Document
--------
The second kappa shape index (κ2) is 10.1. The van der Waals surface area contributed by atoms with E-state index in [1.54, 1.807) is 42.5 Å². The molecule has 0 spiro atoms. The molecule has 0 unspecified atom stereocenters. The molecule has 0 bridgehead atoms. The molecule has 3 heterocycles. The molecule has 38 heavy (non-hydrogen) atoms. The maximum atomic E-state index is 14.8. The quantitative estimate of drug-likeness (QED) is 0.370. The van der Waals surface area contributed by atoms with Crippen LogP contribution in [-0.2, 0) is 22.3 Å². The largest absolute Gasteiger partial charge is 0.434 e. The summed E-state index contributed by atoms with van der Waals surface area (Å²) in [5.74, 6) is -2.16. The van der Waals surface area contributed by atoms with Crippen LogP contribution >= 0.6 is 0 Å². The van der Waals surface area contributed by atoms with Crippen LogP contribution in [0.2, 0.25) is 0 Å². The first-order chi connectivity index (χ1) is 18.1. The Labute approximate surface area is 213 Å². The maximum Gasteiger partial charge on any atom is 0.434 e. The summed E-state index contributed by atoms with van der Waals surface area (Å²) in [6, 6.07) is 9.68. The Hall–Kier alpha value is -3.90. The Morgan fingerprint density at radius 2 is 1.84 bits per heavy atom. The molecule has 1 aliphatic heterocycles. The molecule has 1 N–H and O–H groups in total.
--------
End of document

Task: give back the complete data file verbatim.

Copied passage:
The second kappa shape index (κ2) is 10.1. The van der Waals surface area contributed by atoms with E-state index in [1.54, 1.807) is 42.5 Å². The molecule has 0 spiro atoms. The molecule has 0 unspecified atom stereocenters. The molecule has 0 bridgehead atoms. The molecule has 3 heterocycles. The molecule has 38 heavy (non-hydrogen) atoms. The maximum atomic E-state index is 14.8. The quantitative estimate of drug-likeness (QED) is 0.370. The van der Waals surface area contributed by atoms with Crippen LogP contribution in [-0.2, 0) is 22.3 Å². The largest absolute Gasteiger partial charge is 0.434 e. The summed E-state index contributed by atoms with van der Waals surface area (Å²) in [5.74, 6) is -2.16. The van der Waals surface area contributed by atoms with Crippen LogP contribution >= 0.6 is 0 Å². The van der Waals surface area contributed by atoms with Crippen LogP contribution in [0.2, 0.25) is 0 Å². The first-order chi connectivity index (χ1) is 18.1. The Labute approximate surface area is 213 Å². The maximum Gasteiger partial charge on any atom is 0.434 e. The summed E-state index contributed by atoms with van der Waals surface area (Å²) in [6, 6.07) is 9.68. The Hall–Kier alpha value is -3.90. The Morgan fingerprint density at radius 2 is 1.84 bits per heavy atom. The molecule has 1 aliphatic heterocycles. The molecule has 1 N–H and O–H groups in total.